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Dissecting Ron Artest's improved shooting in Lakers' Game 5 111-87 victory over Oklahoma City

April 30, 2010 |  4:12 pm

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Lakers forward Ron Artest had shot the ball so poorly that it overshadowed the imposing defense he's provided. Artest had shot the ball so poorly that Lakers Coach Phil Jackson expressed uncertaintyon whether Artest would ever find his shooting stroke. And Artest had shot the ball so poorly that Jackson admitted before Game 5 of the Lakers-Oklahoma City first-round series that the coaching staff had started imposing limits on his shot selection.

"We asked him to limit his threes from the corner," Jackson said. "I think that’s one of the things he can eliminate. I know he'll take one anyway tonight, but that’s Ron."

That in fact he did, but this time the shot went in the basket, and Artest scored 14 points on six-for-11 shooting in the Lakers' 111-87 Game 5 victory Tuesday over the  Thunder. This was a welcome development considering Artest had shot 12 for 40 in the first four games of the series, and continued his season-long theme of  either adding little to the offensive flow or disrupting it with ill-advised shots. Artest contended he didn't change anything, but the tape shows he took a more active approach in being involved in the offense and creating opportunities by working the post. Below is a breakdown on what he did in Game 5 to become a better offensive threat.

First quarter, :25 - 12.4

On the near side of the court,  Lamar Odom set a high screen on Oklahoma City guard Russell Westbrook for  Kobe Bryant. Thunder guard Thabo Sefolosha switched, marking Odom in the near post. But Odom immediately cut across the lane, prompting Artest to cut over to the near side to post up. He didn't get firm positioning, however, so Bryant passed the ball to  forward Pau Gasoljust above the free-throw line. Gasol then passed it  back to Bryant before setting up a screen-and-roll on Thunder forward Kevin Durant. As Bryant drove the lane, Gasol flashed to the post and Artest cut out to  the perimeter on the near side.  Bryant passed the ball to Odom in the far corner. Odom immediately passed the ball at the top of the key to  guard Shannon Brown, who pump faked, drove above the free-throw line and then passed to Artest. He nailed the open three-pointer, giving the Lakers a 31-16  lead. This play wasn't simply a product of Artest's making a shot he normally misses. He had gotten in rhythm by trying to run through the post, and the team allowed the opportunities to open up by running the triangle offense.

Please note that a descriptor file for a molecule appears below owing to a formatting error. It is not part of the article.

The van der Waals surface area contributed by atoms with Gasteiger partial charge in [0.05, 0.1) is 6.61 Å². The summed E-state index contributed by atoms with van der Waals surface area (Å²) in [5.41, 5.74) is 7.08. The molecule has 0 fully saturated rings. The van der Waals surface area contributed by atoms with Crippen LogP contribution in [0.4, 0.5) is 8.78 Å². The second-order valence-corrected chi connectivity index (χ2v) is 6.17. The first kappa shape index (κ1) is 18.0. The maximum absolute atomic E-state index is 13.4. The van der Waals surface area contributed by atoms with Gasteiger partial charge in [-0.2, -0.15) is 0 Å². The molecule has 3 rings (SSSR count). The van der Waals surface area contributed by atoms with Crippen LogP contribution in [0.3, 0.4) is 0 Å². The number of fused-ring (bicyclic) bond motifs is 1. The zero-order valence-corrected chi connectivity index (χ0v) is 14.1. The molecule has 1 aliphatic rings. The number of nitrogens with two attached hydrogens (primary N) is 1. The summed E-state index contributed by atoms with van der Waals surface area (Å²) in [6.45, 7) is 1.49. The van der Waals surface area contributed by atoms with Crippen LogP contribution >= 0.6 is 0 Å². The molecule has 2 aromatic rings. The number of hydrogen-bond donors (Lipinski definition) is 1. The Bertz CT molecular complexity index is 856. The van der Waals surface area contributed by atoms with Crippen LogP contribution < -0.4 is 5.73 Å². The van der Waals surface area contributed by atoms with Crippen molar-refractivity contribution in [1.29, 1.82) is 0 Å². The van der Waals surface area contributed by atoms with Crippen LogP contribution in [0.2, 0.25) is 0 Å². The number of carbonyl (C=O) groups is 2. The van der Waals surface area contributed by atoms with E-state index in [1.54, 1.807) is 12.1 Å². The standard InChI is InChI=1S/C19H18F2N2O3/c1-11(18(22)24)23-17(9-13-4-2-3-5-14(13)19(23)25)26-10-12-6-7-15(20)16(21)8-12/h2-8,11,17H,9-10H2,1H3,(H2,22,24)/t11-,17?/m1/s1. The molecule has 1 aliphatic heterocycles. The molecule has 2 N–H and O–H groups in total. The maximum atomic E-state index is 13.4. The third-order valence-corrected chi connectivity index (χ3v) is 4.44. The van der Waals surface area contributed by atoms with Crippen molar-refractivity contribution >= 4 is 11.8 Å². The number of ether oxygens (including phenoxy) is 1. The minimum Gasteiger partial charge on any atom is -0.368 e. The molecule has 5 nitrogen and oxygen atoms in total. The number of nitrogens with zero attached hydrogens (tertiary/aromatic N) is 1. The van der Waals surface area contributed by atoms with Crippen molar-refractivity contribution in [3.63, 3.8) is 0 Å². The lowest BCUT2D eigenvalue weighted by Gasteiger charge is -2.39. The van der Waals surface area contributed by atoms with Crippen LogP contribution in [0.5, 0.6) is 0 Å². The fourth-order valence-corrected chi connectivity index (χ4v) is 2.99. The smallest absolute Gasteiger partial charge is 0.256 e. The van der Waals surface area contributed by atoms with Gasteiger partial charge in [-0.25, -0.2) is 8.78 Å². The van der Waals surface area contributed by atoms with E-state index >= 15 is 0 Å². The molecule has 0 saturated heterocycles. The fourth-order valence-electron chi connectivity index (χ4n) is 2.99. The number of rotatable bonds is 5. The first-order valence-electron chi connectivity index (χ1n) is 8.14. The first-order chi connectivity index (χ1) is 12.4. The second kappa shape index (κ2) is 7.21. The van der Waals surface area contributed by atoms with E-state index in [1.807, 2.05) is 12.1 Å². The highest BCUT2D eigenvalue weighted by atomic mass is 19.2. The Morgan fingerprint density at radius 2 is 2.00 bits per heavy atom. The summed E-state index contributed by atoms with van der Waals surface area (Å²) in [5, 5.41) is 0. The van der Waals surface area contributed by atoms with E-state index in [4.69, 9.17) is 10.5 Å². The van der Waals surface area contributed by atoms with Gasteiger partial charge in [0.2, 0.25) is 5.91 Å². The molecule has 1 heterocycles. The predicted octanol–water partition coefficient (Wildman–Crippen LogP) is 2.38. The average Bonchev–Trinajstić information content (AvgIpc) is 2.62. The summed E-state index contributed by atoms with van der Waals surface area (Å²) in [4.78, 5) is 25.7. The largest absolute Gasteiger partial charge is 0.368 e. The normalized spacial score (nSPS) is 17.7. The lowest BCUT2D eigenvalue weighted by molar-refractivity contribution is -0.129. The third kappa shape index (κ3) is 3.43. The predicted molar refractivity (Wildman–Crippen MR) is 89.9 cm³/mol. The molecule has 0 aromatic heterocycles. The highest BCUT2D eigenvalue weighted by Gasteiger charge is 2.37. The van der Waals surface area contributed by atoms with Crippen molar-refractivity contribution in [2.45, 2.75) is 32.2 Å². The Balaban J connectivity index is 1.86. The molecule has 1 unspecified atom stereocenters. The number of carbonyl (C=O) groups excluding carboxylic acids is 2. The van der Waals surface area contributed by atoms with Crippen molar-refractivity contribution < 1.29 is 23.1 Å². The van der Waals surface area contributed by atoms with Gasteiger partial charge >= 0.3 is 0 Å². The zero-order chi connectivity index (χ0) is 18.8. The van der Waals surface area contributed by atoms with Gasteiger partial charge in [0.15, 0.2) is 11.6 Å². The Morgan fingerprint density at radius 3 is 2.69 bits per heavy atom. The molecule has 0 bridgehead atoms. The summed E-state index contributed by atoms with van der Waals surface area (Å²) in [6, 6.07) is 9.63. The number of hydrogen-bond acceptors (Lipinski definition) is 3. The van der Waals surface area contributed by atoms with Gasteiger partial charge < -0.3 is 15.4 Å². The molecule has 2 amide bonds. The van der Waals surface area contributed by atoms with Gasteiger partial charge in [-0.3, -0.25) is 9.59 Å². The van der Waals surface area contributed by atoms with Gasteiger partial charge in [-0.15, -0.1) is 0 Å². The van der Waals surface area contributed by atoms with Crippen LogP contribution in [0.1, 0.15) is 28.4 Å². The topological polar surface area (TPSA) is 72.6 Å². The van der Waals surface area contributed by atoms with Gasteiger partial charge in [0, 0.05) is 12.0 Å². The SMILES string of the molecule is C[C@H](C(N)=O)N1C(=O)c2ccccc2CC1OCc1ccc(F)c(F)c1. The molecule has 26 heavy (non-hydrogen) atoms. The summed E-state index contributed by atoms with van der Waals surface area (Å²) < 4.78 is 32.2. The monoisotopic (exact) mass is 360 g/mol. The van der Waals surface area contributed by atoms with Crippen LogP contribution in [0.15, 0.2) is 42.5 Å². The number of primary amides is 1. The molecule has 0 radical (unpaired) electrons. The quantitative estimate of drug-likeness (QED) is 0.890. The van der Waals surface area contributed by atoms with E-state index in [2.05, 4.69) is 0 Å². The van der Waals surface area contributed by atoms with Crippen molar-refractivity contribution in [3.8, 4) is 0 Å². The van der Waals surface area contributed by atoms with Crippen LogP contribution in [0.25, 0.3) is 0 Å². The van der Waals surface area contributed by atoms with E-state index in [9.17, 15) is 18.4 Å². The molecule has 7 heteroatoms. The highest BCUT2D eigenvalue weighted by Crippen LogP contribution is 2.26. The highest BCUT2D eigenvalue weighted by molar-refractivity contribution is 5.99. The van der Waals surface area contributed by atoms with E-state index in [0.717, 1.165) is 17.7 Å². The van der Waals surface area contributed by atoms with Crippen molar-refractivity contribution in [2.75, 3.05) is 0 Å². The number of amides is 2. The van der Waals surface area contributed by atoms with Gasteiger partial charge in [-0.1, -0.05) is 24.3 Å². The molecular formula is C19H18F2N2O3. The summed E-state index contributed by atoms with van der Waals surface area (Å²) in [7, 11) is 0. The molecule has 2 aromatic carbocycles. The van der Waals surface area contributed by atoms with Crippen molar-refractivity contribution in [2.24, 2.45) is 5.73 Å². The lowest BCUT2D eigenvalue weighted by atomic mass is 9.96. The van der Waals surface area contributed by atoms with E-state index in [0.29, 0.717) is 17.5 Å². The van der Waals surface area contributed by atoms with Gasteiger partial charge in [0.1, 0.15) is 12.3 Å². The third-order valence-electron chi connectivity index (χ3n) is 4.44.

Second quarter, 4:53 - 4:40

Odom pushed the ball up the floor after rebounding  Westbrook's missed free throw. After feeding an entry pass  to Gasol, Odom cut across the lane and set a screen on Thunder forward Jeff Green. Artest curled off the screen and received a pass in the paint from Gasol. Artest immediately went up for the left-handed layup, giving the Lakers a 41-23 lead.

Second quarter, 3:51 - 3:46

Artest received a pass from Derek Fisher  at the near side of the court just above the free-throw line. In triple-threat position, Artest dribbled left and looked to Gasol posting inside. But Thunder center Nenad Krstic played Gasol up too high, effectively creating an open lane along the baseline. Artest drove through the lane and then posterized Sefolosha with the one-handed dunk, increasing the Lakers' cushion to 45-27.

Third quarter, 9:22 - 9:17

Bryant drove past Sefolosha but  met some heavy traffic in the lane. In midair, Bryant kicked the ball out to Artest in the corner. He made a three-pointer, giving the Lakers a 65-39 lead. This wasn't anything extraordinary that the Lakers did, just  Bryant showing his great court vision and Artest  knocking down an open shot.

Third quarter, 4:34 - 4:27

With Odom directing the offense at the top of the key, Artest cut across the baseline and flashed to the near side on the perimeter. Sefolosha slid to him, but Artest drove right and pulled up to make a 21-footer, giving the Lakers a 79-47 advantage.

Third quarter, 3:25 - 3:16 

After passing the ball to Odom in the far post, Artest cut across the lane and set a down screen for Gasol, who immediately received a pass from Odom inside. Gasol pulled up for a short jumper, but his lift and release were off, resulting in an airball. But Artest grabbed the ball and converted a layup, widening the gap to  81-53.

What this means

This isn't a matter of Artest suddenly finding his shooting stroke. Sure, he went two of four from three-point range, but Artest's improved shooting numbers in Game 5 had more to do with the fact that he appeared more involved with the offense. There were a lot of times Artest would stand in the corner, perhaps afraid that any movement he'd perform would disrupt the offense. And the defenses gave him that space, knowing he wouldn't often make the shot. All of Artest's field goals happened after penetration, showing he took a more active role in helping the offense run its course. It's perhaps another argument for why the Lakers should put heavy emphasis on ball movement and penetration because it elevates everyone's offensive capabilities, including Artest's.

--Mark Medina

Follow the L.A. Times Lakers blogon Twitter. E-mail the Lakers blog at mgmedin@gmail.com

Photo: Lakers forward Ron Artest makes it difficult for Oklahoma City forward Kevin Durant to drive in Game 5 on Tuesday night. Credit: Wally Skalij/Los Angeles Times.


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